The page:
Irritable bowel syndrome (IBS) has always seemed like a bit of an odd term to me. Odd because whilst it is used to describe various symptoms related to the bowel, 'irritable' to me implies angry and annoyed. Assuming that a similar meaning is denoted for IBS, various notions perhaps acquire new meaning. If for example, we assume that the gut is the second brain, and our first brain (the one in our head!) is the part of us that becomes irritable, angry or annoyed in response to whatever, then one can see some sense in its use when applied to the gut.
I digress. There is quite a lot of speculation as to what causes IBS and what are the most effective ways of reducing or managing symptoms. Outside of psychological factors such as stress, diet and food have been consistently related to some cases of IBS and the suggestion that sensitivity or intolerance might be tied into symptoms. I wrote a post about this not so long ago following the publication of quite an important piece of research where non-celiac gluten intolerance seemed to be linked to some cases of IBS. Removing gluten, or rather reintroducing gluten after having previously been excluded from the diet, seemed to be linked to the appearance of various IBS symptoms over placebo.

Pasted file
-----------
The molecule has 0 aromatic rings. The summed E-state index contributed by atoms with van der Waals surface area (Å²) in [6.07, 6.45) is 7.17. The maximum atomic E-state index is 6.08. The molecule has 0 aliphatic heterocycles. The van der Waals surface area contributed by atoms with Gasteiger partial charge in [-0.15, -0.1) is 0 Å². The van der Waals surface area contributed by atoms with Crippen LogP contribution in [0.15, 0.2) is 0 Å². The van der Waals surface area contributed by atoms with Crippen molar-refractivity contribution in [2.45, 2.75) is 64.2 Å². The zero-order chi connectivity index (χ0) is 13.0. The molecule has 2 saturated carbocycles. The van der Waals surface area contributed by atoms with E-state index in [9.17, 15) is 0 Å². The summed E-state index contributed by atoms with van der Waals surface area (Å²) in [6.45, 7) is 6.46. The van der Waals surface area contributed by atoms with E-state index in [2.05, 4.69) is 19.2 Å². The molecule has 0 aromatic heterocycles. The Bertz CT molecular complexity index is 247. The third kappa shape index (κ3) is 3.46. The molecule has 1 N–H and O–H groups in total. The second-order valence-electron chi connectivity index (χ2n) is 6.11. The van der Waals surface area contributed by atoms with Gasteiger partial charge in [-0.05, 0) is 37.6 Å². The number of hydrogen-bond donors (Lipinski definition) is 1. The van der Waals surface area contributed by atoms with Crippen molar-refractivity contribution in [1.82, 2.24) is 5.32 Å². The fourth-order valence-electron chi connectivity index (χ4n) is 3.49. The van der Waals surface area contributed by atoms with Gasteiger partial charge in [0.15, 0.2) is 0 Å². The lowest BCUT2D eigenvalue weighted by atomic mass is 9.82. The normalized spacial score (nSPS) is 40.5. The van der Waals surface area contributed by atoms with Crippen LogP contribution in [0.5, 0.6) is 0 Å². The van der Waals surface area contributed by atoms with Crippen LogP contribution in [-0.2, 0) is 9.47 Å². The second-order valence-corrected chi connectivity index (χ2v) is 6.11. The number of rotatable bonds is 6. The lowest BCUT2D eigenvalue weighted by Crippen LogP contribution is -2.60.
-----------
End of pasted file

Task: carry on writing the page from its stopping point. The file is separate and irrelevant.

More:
A recent article adds to the dietary connection. The paper by Carroccio and colleagues* suggested that a quarter of their participant group were found to have a food hypersensitivity to cow's milk protein and/or gluten wheat protein. Furthermore levels of tryptase, an enzyme normally released as part of an allergic-immune response, and fecal eosinophil cationic protein (ECP), related to inflammation, were higher in those participants with IBS and food hypersensitivity. This indicating some possibility of identifying those cases of IBS with a potential dietary effect involved.
Whilst complicated, dare I say spectral, conditions such as IBS are never going to be caused by one factor and one factor alone, there is some reliable evidence emerging implicating a dietary effect as being involved. Much like lifestyle and stress-reduction treatments and pharmacotherapy, such a dietary effect if linked, provides another possible intervention route to potentially alleviating symptoms, at least for a proportion of those affected.
* Carroccio A. et al. Fecal assays detect hypersensitivity to cows milk protein and gluten in adults with irritable bowel syndrome. Clinical Gastroenterology & Hepatology. August 2011.